The Military surplus AR-7 is a whole different animal. It has a telescoping wire stock with a built in holder for two magazines. The gun came with three magazines. It is in excellent to new condition. I figure it spent many years sitting in some pilots emergency survival kit. Unused and maybe unfired.

Larry



Larry,
what you have is an ArmaLite AR-7 made for the Israeli Air Force.
As you stated, telescoping wire stock, an "FN" pistol grip with probably a rubber sleeve protecting the bottom, barrel is probably ported and may or may not have a flash-suppressor.
Most likely the receiver has been sanitized to remove both ArmaLite and Israeli markings. The barrel likely is still marked "ArmaLite AR-7 Explorer.
Probably has an Israeli olive drab sling strung through a thin olive drab shoulder pad.
Serial number should still be on the forward, right side of the trigger housing just behind an inserted magazine.
Rear sight is a peep-hole and the front shrouded.



Larry, just a quick add - I suspect you knew all of the above but wanted to mention you're the 'ONLY' person I know that got all three mags !!
Link Posted: 2/26/2002 7:12:04 PM EDT
5subslr5
Your right on about my AR-7. The only writing on the receiver is the word safe right above the safety. There are some markings on the trigger guard. The number "78" The serial number and what looks like a backward "k" and a "n" on it's side inside an oval. The same marking/stamp is on the stock release. the barrel is ported and has:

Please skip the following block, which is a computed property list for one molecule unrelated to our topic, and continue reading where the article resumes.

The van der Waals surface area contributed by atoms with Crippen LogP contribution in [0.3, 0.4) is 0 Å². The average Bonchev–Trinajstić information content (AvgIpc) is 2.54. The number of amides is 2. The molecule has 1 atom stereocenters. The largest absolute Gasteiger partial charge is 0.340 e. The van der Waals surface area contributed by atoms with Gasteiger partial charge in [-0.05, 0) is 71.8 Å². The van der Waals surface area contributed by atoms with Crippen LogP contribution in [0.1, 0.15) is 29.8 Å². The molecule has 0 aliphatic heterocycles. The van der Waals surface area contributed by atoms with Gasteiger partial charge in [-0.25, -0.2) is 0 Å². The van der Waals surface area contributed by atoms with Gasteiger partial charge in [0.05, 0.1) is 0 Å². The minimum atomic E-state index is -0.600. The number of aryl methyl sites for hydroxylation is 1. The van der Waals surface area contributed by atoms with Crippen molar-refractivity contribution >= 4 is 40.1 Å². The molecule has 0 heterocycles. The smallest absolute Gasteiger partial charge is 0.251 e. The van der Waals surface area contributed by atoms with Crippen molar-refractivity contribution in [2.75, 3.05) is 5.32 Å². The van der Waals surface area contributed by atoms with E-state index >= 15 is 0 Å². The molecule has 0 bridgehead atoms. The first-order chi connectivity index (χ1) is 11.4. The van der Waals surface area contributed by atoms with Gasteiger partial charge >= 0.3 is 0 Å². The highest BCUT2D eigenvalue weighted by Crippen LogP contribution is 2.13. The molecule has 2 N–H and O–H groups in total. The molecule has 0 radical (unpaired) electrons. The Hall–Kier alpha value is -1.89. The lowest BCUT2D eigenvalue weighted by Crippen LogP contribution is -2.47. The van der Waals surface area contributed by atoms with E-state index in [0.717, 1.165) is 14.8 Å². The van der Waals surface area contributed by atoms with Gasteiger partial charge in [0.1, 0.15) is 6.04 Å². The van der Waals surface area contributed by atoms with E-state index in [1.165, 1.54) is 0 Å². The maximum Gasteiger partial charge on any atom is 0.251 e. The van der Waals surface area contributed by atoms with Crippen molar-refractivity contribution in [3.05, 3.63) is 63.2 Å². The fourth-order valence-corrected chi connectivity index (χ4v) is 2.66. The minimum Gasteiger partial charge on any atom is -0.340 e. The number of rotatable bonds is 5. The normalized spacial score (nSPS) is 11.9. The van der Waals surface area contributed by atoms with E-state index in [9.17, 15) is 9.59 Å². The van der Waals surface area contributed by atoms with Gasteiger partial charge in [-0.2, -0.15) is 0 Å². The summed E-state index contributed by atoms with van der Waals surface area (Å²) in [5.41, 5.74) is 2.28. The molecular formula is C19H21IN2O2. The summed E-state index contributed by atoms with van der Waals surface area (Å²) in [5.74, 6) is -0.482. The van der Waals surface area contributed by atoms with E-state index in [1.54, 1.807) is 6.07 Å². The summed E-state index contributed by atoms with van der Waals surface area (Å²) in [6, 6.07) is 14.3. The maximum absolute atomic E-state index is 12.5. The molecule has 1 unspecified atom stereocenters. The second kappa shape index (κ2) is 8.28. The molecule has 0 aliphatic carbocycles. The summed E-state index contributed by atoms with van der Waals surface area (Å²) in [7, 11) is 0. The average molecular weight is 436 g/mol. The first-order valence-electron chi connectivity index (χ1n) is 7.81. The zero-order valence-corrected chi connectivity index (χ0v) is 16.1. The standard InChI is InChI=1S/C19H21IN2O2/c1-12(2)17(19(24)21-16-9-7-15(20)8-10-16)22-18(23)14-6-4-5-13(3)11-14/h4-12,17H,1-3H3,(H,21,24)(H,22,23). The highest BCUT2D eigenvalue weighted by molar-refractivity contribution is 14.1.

"ArmaLite AR-7 EXPLORER. Cal. .22 LR
COSTA MESA. CA. MADE IN U.S.A.
B.T.C. S.E.M. CA." and the serial number inscribed near the front sling swivel.
Included with the AR-7 was a four page guide, a new cleaning kit, a new but cheap looking canvas sling and a new still wraped in plastic rubber grip base cover.

Larry
Link Posted: 2/26/2002 7:24:12 PM EDT
Larry, does your AR-7 have a flash suppressor ??

(Sounds like you have an almost pristine rifle !)
Link Posted: 2/27/2002 11:31:03 AM EDT
5subslr5
There are a couple of holes drilled into the top of the barrel in front of the front sight. I guess they act more like porting than a flash suppressor. I've never fired the gun so I can't say. In fact it's only been out of the box four times including last night when I looked at the markings. I was in my "buy a gun a month" phase and picked up a lot of guns back then just because I could. I still have about half a dozen that have never been shot. Those were the days. The gun is in nice condition and the documentation says it's new, but the finish is uneven in spots on the barrel and I suspect it may have been refinished. Then again the markings on the barrel are clean silver in color and show no signs of wear. The barrel is black. Maybe part of the barrel was refinished? Or maybe that's just the way they came from the factory.

Larry
Link Posted: 2/27/2002 1:20:41 PM EDT
LarryinCA
you wanna sell it? I remember those little rifles, neat little buggers.
BrenLover
Link Posted: 2/27/2002 1:40:07 PM EDT
SorryOciffer
Thanks for the offer, but I've only sold two weapons in my life a pre-ban HK91 and a pre-ban bushy. I still wake up in the middle of the night thinking about them. If I were to sell another gun, I might never be able to sleep again.

Larry
Link Posted: 2/27/2002 1:50:24 PM EDT
I just bought one (a few hours ago!)
It's an Henry Arms AR-7 U.S. Survival Rifle.What a cool weapon! It's super lightweight,and very practical.Have not fired it yet,but I've been getting to know it.Very nice,with Real-Tree Mossy-Oak break-up camoflauge.Looks really neat.I hope I don't set it down in the woods and lose track of it:)
Mags work fine,it came with two,and they feed perfectly.The assembly is so easy,once it it completely tightened up,it feels like a very solid rifle.Floats when assembled and when stowed!
Only gripe so far? the extra magazine rattles inside it's compartment in the stock.But,I've decided to just keep the extra mags in my pockets or something.